The Queen BeeThe Queen Bee is the soul of a hive and the only fecund female bee in the hive, having the role to procreate and perpetuate the bee family. Usually there is only one Queen Bee in a hive. It has a long body (20-25 mm), a small head, a very well developed abdomen, small wings in comparison with her body, and a weight that varies between 250-280 mg. Its legs are longer and darker than the ones of the worker bee and do not have pollen pockets. Its tongue is shorter and cannot be used for nectar gathering. The queen bee's sting is longer than the one of the worker bees but it does not have the necessary force to sting a human being. The queen uses this weapon only to kill its queen opponents.
It is easy to distinguish the Queen Bee from the rest of the hive inhabitants. It is bigger than both worker bees and drones but her body is not as wide as the drone's. The back part of its body looks very similar to that of a wasp and its movements are apparently slow.
The Queen Bee is extremely important for the hive since it is the only bee in that can successfully lay eggs. In the months of May and June a Queen Bee lays around 1200-1500 eggs per day. However, the queen bees are able of such performances only if certain requirements are met. These are:
1. a normal development
2. a satisfactory mating
3. a sufficient feeding
If the above requirements are fulfilled, a queen bee can live around three or four years.
The queen bee comes like all the other worker bees from a fertilized egg, laid in a spacious socket, called the queen bee's socket. The hatched larva is fed with a special food (royal jelly) that allows it to evolve from egg to queen bee in sixteen-seventeen days.
After eight to ten days from hatching the queen bee leaves the hive for "nuptial flight". Before this flight she does several space orientation flights so as to familiarize itself with the hive surroundings. The queen knows that if she mistakes the hive when returning home, it will definitely be killed by the inhabitants of the other hive. The mating occurs between the seventh and the eleventh day that follow the hatching time. If the queen is not able to mate during the first three weeks of its life, it still starts to lay eggs but only unfertilized, drone eggs.
Through mating the queen bee receives the spermatozoids it needs in order to produce and then lay eggs. The spermatozoids are kept alive for years in the queen bee's spermatic pocket and they die only when the queen dies, if they had not been used previously.
In the last years the process of queen bees' artificial insemination has been fully developed. In order to do this process the beekeeper needs to have dexterity, which can be obtain only after years of beekeeping practice, and sterilized tools. One advantage of artificial insemination is the controlled mating, since the beekeeper is the one that selects certain drones whose spermatozoids are going to be used in the reproduction process. The biggest disadvantage of this process is the empty sockets which rarely appear in the case of natural fertilization.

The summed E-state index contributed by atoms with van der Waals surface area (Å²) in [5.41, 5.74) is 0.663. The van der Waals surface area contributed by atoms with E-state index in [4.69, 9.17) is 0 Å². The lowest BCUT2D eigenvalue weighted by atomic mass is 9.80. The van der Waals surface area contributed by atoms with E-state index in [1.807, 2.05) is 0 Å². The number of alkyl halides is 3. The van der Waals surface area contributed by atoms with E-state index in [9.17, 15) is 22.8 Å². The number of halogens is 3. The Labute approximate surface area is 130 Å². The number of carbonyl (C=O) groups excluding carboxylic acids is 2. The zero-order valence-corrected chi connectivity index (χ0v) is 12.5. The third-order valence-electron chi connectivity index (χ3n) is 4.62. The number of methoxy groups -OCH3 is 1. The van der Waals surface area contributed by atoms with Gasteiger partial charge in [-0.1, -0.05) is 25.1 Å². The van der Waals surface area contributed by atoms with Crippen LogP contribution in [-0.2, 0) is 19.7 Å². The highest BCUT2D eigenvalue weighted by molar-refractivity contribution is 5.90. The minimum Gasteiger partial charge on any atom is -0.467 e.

After two or three from a successful fertilization whether natural of artificial the queen bees starts to lay eggs. This is a maturation process that ends when the eggs are eliminated from the fallopian tubes into the vagina where they are fertilized. Here the spermatozoids that come from the spermatic pocket penetrate the membrane of the egg. Worker bees and queen bees can hatch only from fertilized eggs. The queen bee can also lay unfertilized eggs from March till June. After and before this period of time the queen lays only fertilized eggs. The queen lays the unfertilized eggs in the sockets for drones.
The Queen Bees do not actually exercise any control over the hive inhabitants. They are important only for their reproduction capacity. Nonetheless, a queen bee is always surrounded by worker bees which feed it and clean the hive area around it. The bees that form the queen's suite distribute the queen pheromone whose purpose is to prevent worker bees from building new queen cells.
Queen Bees spend their whole lives inside the hives. They usually leave it only one for the nuptial flight. In case of swarming the queen bee leaves the hive for good, never to return. A hive usually has only one queen. However, there are cases when there are two queens inside the same hive. This situation occurs before swarming or when a queen has aged and the bees have made for themselves a new, young one. They do not kill the old one, but let it live in the hive until eventually it dies.
If two young queens meet they usually fight each other, until the strongest or the most cunning one wins. No queen tolerates any rival within the hive. Therefore, the moment it hatches it kills all the other potential queens. However, when the bees want to swarm they prevent the queen from killing the queen bee larvae.
In certain cases the bees kill their queen. Thus, if a beekeeper starts work in the hive too early in spring when the bees have not yet fully recovered from their winter sleep, they get so angry that they accidentally kill their queen. If the beekeeper holds a queen for too long into his/her hand, the bee loses its smell and the worker bees perceive it as a stranger to the hive and therefore kill it.
It is easy to make the distinction between a young and an old queen bee. Thus the young ones have the abdomen full of eggs, the wings intact and the head and the body covered with tiny hairs. Queen bees that are more than three years old have no hair, broken wings and they move very slowly. Towards the end of its life a queen bee lays mostly unfertilized, drone eggs.
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